The Best and Worst New Tech
Which new technologies hold the most promise—and the most peril—for use in church ministries? Brad Abare, founder of the Center for Church Communication, Mark Keller, author of God on the Internet, and John Dyer, web development director at Dallas Theological Seminary, suggest the best and worst new tech.
Mobile Smart Phones
Phones are on track to becoming the most promising—and paralyzing—technology.
Brad Abare, founder of the Center for Church Communication
By far the most pervasive and powerful technology of the last quarter century is the cell phone. Gone are the days when owning one meant you had to buy a larger car to accommodate your Motorola or schedule a weekly chiropractor appointment because of the backpack-like carrier.
Cell phones have become a necessity for those on the move. More text messages are sent each day than there are people in the world. Observe most anyone under age 25, and you will see they spend much time text messaging, typing, and toying with a gadget that contains more information and connectivity than the Apollo 13 spacecraft.
According to the International Telecommunication Union, over 4 billion people were using a mobile phone in 2008. With the global population at 6.7 billion, that means three of every five people worldwide use a mobile phone. In the world. Last year when I was in Haiti—one of the poorest, least developed countries—I learned one benefit of going to church: You could charge your phone battery under the window ledges lining the sanctuary. Come to church late, and you might not get a power outlet.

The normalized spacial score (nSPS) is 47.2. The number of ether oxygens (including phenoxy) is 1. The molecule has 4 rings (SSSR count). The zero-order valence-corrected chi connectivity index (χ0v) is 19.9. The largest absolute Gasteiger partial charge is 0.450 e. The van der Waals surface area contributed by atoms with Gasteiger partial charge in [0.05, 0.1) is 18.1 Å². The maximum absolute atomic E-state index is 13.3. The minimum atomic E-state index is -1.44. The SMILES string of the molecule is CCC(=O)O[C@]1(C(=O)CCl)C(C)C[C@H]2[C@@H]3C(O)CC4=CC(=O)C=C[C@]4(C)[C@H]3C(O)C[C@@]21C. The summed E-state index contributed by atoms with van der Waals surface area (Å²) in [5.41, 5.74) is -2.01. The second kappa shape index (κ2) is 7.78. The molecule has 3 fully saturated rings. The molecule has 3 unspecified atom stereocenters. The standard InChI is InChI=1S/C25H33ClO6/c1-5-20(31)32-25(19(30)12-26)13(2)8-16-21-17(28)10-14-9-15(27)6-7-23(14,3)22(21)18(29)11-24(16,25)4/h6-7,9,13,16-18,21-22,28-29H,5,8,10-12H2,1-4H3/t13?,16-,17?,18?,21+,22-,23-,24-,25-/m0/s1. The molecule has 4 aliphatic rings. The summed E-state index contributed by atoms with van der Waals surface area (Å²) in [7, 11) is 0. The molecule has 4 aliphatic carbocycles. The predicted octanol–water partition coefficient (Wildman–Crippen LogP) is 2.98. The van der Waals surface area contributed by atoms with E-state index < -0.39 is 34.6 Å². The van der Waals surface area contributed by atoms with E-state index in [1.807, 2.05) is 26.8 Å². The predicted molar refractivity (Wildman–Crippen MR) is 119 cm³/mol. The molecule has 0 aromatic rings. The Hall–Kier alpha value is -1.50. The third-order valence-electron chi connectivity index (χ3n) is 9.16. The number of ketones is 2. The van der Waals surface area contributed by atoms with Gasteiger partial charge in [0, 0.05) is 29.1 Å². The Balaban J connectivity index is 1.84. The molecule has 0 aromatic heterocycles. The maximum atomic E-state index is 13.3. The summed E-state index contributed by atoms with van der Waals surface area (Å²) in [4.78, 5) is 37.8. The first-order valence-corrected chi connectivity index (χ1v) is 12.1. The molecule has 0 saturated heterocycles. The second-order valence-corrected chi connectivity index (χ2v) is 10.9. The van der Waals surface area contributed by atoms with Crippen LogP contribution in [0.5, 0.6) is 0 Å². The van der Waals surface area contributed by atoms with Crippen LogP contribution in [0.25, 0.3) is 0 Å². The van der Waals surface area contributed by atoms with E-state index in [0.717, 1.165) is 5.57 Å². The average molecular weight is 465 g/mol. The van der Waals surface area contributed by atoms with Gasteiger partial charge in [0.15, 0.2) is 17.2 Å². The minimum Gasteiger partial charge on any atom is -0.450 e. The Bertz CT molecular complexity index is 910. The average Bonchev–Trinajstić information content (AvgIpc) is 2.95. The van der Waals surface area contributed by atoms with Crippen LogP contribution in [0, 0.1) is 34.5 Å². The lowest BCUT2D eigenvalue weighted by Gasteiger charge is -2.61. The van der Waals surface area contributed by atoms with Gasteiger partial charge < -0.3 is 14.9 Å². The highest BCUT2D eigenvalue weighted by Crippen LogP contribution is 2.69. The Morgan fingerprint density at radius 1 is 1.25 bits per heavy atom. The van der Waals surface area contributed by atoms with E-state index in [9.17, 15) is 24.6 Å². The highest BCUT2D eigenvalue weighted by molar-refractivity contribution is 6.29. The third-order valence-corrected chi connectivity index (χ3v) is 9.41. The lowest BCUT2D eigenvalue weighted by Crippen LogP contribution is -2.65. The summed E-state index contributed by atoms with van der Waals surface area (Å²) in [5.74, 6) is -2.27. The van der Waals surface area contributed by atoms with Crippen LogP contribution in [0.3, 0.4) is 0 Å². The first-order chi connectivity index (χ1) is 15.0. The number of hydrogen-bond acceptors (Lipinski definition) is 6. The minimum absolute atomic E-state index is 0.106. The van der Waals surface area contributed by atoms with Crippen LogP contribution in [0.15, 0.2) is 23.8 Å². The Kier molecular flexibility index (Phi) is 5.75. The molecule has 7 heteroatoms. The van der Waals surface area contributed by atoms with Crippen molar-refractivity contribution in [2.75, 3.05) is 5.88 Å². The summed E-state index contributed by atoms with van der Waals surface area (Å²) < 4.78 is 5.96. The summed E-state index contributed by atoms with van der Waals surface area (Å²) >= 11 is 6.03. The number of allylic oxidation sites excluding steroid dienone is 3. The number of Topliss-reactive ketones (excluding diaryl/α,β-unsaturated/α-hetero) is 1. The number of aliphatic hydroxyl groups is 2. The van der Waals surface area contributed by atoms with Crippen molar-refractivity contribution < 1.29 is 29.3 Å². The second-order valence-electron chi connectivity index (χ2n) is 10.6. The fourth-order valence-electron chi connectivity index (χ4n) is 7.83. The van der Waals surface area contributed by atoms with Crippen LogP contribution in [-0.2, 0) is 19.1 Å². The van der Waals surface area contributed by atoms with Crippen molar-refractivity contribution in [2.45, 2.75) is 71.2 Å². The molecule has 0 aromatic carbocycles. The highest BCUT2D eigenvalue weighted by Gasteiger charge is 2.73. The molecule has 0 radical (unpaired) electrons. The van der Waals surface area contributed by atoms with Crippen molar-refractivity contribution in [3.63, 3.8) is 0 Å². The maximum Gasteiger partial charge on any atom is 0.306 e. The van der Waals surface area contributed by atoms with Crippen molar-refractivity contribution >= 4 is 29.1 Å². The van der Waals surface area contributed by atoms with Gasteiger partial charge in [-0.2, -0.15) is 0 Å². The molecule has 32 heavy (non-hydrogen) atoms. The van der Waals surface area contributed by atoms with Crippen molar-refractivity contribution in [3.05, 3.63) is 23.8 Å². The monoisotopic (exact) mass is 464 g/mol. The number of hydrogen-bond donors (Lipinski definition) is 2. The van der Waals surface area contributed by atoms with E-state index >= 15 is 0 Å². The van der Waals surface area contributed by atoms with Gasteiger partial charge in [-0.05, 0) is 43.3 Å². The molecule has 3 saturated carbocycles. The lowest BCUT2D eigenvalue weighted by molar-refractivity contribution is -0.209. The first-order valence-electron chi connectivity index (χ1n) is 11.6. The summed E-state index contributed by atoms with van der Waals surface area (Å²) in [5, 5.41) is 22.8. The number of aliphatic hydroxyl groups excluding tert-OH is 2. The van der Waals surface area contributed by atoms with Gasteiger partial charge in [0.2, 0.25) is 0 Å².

Mobile smart phones are on track to becoming the most promising—and paralyzing—technology for use within churches. Promising because of their ability to supplement and serve our journey. Paralyzing because of their ability to supplant and starve our journey.
Could the mobile phone be a culprit in the erosion of our souls? Does an always-on connectivity distract people from staying connected to who and what really matters? The irony of French philosopher Bernard Stiegler's definition of technology—"the pursuit of life by means other than life"—is that instead of explaining technology's ability, it captures humanity's quandary.
Eugene Peterson, in his book Christ Plays in Ten Thousand Places, observes that "soul has given way to self as the term of choice to designate who and what we are." In the Hebrew language, soul (nephesh) is a metaphor for the neck. Like the neck, our soul keeps us together. "Without soul," writes Peterson, "we would be a jumble of disconnected parts."
I love that my iPhone can reference multiple Bible translations, connect with others at the tap of a finger, and access everything that's within Google's reach. Mobile devices will continue to be a democratizing force in the global community. From real-time interaction during weekend activities to congregational votes to text-to-give plans, churches will find more ways to leverage the mobile phone's possibilities. I am all for it.
But we must not get our defense of soul confused with our pretense of self. A life-giving, biblical church community must understand the difference between using technology to communicate the transforming power of the gospel, and letting the gospel be transformed by technology. We need more thoughtful Christians who are determined to heed Henry David Thoreau's warning against becoming "the tool of our tools."
The gospel was delivered in a way that people could visualize it.